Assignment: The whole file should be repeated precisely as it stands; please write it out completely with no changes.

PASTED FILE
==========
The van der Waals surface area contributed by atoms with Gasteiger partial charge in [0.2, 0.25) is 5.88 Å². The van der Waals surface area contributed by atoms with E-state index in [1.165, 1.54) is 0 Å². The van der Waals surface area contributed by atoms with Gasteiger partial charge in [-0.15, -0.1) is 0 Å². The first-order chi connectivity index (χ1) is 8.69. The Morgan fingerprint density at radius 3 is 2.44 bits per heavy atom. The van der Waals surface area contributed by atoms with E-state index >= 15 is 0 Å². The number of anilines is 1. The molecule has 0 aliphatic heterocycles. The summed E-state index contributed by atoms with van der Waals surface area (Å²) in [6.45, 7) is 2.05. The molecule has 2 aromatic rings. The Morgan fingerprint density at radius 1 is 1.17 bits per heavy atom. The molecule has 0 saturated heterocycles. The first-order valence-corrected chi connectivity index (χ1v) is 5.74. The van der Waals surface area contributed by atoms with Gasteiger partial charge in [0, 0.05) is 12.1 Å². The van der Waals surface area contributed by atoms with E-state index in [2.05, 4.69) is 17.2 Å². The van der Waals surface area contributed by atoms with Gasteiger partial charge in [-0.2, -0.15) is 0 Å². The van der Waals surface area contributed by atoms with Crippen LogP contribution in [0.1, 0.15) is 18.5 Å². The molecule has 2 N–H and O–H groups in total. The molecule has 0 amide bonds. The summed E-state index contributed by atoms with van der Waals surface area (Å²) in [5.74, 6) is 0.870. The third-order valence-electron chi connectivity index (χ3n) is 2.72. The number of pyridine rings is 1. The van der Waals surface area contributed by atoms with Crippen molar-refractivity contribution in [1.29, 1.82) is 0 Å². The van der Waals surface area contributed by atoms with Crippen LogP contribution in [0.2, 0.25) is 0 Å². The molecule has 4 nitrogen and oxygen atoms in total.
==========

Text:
The van der Waals surface area contributed by atoms with Gasteiger partial charge in [0.2, 0.25) is 5.88 Å². The van der Waals surface area contributed by atoms with E-state index in [1.165, 1.54) is 0 Å². The van der Waals surface area contributed by atoms with Gasteiger partial charge in [-0.15, -0.1) is 0 Å². The first-order chi connectivity index (χ1) is 8.69. The Morgan fingerprint density at radius 3 is 2.44 bits per heavy atom. The van der Waals surface area contributed by atoms with E-state index >= 15 is 0 Å². The number of anilines is 1. The molecule has 0 aliphatic heterocycles. The summed E-state index contributed by atoms with van der Waals surface area (Å²) in [6.45, 7) is 2.05. The molecule has 2 aromatic rings. The Morgan fingerprint density at radius 1 is 1.17 bits per heavy atom. The molecule has 0 saturated heterocycles. The first-order valence-corrected chi connectivity index (χ1v) is 5.74. The van der Waals surface area contributed by atoms with Gasteiger partial charge in [0, 0.05) is 12.1 Å². The van der Waals surface area contributed by atoms with E-state index in [2.05, 4.69) is 17.2 Å². The van der Waals surface area contributed by atoms with Gasteiger partial charge in [-0.2, -0.15) is 0 Å². The van der Waals surface area contributed by atoms with Crippen LogP contribution in [0.1, 0.15) is 18.5 Å². The molecule has 2 N–H and O–H groups in total. The molecule has 0 amide bonds. The summed E-state index contributed by atoms with van der Waals surface area (Å²) in [5.74, 6) is 0.870. The third-order valence-electron chi connectivity index (χ3n) is 2.72. The number of pyridine rings is 1. The van der Waals surface area contributed by atoms with Crippen molar-refractivity contribution in [1.29, 1.82) is 0 Å². The van der Waals surface area contributed by atoms with Crippen LogP contribution in [0.2, 0.25) is 0 Å². The molecule has 4 nitrogen and oxygen atoms in total.